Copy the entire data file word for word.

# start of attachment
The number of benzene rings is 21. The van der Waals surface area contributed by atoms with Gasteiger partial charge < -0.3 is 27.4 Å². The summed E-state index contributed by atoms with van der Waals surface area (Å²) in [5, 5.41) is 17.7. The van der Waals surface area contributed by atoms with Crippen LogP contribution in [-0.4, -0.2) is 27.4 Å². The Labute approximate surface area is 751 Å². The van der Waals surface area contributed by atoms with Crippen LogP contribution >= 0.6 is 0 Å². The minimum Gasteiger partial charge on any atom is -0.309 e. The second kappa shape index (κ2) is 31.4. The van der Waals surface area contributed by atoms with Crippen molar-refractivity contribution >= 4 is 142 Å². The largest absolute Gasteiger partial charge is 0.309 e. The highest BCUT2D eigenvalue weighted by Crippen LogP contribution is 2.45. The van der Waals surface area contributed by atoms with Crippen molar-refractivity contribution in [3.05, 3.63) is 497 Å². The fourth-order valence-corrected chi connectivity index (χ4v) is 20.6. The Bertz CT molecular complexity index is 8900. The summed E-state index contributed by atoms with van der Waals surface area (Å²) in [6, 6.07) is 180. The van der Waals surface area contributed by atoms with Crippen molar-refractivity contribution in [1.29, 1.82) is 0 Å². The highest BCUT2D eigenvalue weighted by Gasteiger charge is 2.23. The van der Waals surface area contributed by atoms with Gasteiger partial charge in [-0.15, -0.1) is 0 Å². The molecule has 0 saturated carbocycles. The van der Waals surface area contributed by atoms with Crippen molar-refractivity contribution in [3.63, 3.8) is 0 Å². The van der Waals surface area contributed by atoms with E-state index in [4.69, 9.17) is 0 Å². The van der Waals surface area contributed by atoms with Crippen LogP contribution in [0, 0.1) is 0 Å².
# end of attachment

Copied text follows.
The number of benzene rings is 21. The van der Waals surface area contributed by atoms with Gasteiger partial charge < -0.3 is 27.4 Å². The summed E-state index contributed by atoms with van der Waals surface area (Å²) in [5, 5.41) is 17.7. The van der Waals surface area contributed by atoms with Crippen LogP contribution in [-0.4, -0.2) is 27.4 Å². The Labute approximate surface area is 751 Å². The van der Waals surface area contributed by atoms with Crippen LogP contribution >= 0.6 is 0 Å². The minimum Gasteiger partial charge on any atom is -0.309 e. The second kappa shape index (κ2) is 31.4. The van der Waals surface area contributed by atoms with Crippen molar-refractivity contribution >= 4 is 142 Å². The largest absolute Gasteiger partial charge is 0.309 e. The highest BCUT2D eigenvalue weighted by Crippen LogP contribution is 2.45. The van der Waals surface area contributed by atoms with Crippen molar-refractivity contribution in [3.05, 3.63) is 497 Å². The fourth-order valence-corrected chi connectivity index (χ4v) is 20.6. The Bertz CT molecular complexity index is 8900. The summed E-state index contributed by atoms with van der Waals surface area (Å²) in [6, 6.07) is 180. The van der Waals surface area contributed by atoms with Crippen molar-refractivity contribution in [1.29, 1.82) is 0 Å². The highest BCUT2D eigenvalue weighted by Gasteiger charge is 2.23. The van der Waals surface area contributed by atoms with Gasteiger partial charge in [-0.15, -0.1) is 0 Å². The molecule has 0 saturated carbocycles. The van der Waals surface area contributed by atoms with Crippen molar-refractivity contribution in [3.63, 3.8) is 0 Å². The van der Waals surface area contributed by atoms with E-state index in [4.69, 9.17) is 0 Å². The van der Waals surface area contributed by atoms with Crippen LogP contribution in [0, 0.1) is 0 Å².